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CBA Opposes Legislation Threatening Access To Credit For American Families
WASHINGTON – Consumer Bankers Association President and CEO Richard Hunt today released the following statement in opposition to legislation re-introduced by U.S. Senators Jack Reed (D-RI), Jeff Merkley (D-OR), Sherrod Brown (D-OH), and Chris Van Hollen (D-MD) which would limit consumers’ access to credit by imposing an arbitrary 36% rate cap on consumer loans:
“As the nation grapples with the economic effects of a global pandemic, families must have access to affordable credit to meet their emergency expenses. Small dollar loans, credit cards, and other forms of short-term credit are valued products for many consumers who depend on them to put food on the table, pay a bill, or travel to work. Make no mistake, a 36% rate cap on consumer loans would limit consumers access to safe and affordable bank products, harming low-and-moderate income communities most. Reducing access to these emergency safety nets will force consumers to turn to less-regulated payday lenders, loan sharks or the black market. CBA looks forward to working with legislators on research-based proposals that will advance our shared goal of expanding access to credit for all Americans.”
Earlier today, Consumer Bankers Association General Counsel and Senior Vice President, David Pommerehn testified before the U.S. Senate Banking Committee on the impact new caps on interest rates would have on consumers’ access to credit. Commenting on their effect on banks’ ability to provide access to safe and affordable loan products for consumers, he said:
“A fundamental aspect of lending and a cornerstone to prudent banking practices is a bank’s ability to accurately price risk. Expanding rate caps to all consumers and many important loan products will ultimately disrupt banks’ ability to appropriately price risk, increase the cost of credit, and limit its availability. Borrowers with troubled credit histories will be most affected by any limitation on banks’ ability to price risk, reducing the amount of available loan offerings that are tailored to meet their financial needs.”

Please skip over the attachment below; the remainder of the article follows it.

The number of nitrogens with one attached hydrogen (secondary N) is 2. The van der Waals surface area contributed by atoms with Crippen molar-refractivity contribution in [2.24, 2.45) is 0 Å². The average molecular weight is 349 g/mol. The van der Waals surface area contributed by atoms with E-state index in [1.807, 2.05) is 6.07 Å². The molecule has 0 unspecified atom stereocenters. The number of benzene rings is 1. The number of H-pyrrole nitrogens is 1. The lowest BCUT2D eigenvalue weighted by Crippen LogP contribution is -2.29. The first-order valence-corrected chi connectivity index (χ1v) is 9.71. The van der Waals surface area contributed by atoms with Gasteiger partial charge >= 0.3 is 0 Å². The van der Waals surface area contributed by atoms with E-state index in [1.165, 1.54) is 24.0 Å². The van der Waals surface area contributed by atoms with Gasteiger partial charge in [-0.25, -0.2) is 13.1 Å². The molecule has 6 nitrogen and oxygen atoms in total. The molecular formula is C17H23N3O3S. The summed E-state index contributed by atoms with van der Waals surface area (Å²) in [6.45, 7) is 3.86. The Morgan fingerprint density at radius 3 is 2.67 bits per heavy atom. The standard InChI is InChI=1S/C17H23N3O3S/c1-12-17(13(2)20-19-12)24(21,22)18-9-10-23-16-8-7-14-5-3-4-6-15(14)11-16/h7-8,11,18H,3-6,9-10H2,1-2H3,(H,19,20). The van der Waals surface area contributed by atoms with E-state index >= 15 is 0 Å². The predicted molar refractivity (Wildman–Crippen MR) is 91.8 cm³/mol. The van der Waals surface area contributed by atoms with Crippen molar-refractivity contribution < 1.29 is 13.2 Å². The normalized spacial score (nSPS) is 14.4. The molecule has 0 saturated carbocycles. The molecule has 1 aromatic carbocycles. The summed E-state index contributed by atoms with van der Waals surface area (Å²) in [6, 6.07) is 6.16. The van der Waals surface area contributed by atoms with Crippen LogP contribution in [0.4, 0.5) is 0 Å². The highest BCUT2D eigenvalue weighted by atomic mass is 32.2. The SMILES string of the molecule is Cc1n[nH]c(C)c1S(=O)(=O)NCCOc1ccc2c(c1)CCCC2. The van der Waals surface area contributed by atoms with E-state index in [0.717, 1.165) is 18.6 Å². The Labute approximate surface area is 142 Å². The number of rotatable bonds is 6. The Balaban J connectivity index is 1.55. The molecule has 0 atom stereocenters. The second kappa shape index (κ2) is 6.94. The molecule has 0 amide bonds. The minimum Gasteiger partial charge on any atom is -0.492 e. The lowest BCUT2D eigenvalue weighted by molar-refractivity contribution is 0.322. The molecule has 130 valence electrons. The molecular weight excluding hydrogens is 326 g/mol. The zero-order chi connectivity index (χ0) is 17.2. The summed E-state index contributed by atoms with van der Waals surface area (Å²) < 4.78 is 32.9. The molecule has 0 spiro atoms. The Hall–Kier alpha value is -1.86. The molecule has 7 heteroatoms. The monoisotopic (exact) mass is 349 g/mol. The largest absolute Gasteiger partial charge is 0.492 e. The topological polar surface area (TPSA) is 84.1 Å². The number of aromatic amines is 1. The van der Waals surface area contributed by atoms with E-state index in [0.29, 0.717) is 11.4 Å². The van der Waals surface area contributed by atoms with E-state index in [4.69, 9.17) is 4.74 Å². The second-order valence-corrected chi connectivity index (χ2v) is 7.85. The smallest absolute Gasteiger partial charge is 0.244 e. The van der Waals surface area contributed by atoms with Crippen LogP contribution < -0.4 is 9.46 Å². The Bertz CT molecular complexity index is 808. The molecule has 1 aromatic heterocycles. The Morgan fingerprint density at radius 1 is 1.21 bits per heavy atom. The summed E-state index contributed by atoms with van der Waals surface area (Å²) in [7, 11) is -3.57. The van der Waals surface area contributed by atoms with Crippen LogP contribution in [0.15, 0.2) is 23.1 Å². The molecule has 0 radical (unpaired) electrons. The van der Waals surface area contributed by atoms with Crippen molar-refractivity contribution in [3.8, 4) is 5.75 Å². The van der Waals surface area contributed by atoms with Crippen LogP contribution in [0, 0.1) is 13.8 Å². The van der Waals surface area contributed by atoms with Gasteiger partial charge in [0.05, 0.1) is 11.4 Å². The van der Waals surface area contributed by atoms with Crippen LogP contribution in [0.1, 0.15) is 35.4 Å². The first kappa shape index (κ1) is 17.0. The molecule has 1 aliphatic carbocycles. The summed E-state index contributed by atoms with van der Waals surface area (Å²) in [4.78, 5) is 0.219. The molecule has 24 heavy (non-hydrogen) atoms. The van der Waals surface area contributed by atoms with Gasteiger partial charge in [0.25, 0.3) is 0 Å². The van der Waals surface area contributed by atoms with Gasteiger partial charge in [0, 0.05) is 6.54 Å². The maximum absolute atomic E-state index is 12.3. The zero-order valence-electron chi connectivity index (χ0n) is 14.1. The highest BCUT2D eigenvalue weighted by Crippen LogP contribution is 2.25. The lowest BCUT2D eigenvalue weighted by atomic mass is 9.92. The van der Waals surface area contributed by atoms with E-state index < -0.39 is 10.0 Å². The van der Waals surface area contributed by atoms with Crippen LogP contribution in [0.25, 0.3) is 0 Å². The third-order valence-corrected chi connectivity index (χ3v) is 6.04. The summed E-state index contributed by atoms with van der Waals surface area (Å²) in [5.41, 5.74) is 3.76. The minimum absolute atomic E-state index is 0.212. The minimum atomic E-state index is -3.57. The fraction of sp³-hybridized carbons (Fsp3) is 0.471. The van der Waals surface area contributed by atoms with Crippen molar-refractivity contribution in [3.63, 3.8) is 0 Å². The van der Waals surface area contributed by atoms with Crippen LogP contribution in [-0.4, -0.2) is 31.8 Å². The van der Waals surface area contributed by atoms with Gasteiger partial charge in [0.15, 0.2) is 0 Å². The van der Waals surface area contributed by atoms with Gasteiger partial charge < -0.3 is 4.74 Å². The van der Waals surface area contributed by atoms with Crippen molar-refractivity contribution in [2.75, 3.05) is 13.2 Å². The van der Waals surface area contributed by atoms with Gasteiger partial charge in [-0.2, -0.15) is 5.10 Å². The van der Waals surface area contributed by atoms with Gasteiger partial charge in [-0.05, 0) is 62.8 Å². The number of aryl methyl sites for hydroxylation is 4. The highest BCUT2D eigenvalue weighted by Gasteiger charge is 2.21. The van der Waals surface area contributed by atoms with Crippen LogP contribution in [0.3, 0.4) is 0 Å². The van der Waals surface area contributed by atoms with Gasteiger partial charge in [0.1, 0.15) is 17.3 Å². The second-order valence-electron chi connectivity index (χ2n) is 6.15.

Recognizing the impact a 36% rate cap would have on the small-dollar lending market, Pommerehn stated:
“Mandating a maximum annualized rate of 36% would effectively eliminate small-dollar loans as a credit option for millions of financially vulnerable Americans pushing them out of the well-regulated, well-supervised depository industry and into inferior alternatives. […] A reality many Americans and their families will face upon losing access to short-term credit will be the inability to meet an emergency financial need and incur more financial harm through unpaid bills, negative hits to credit histories, lost opportunities and more.”
Pommerehn later commented on the negative implications of a one-size-fits-all rate cap on the credit card market, which would leave consumers with fewer choices:
“The consumer credit card market today offers a wide variety of products designed to meet the needs of different consumers at a variety of price points. Many customers choose cards with annual membership fees because such products offer non-credit related features such as reward programs, travel and dining benefits, and insurance. Extending an all-in cap to all consumer loans will reduce the availability of these popular credit card rewards and benefits.”
To read Pommerehn’s full written testimony submitted to the Senate Banking Committee, click HERE.
To read Pommerehn’s remarks delivered before today’s hearing, click HERE.
To learn more about the negative consequences of extending the military’s 36% interest rate cap to all consumers, click HERE.
To read the letter CBA and other trades sent last week to U.S. Senate Banking Committee Chairman Sherrod Brown and Ranking Member Pat Toomey, urging Congress to oppose any fee and interest rate cap legislation, click HERE.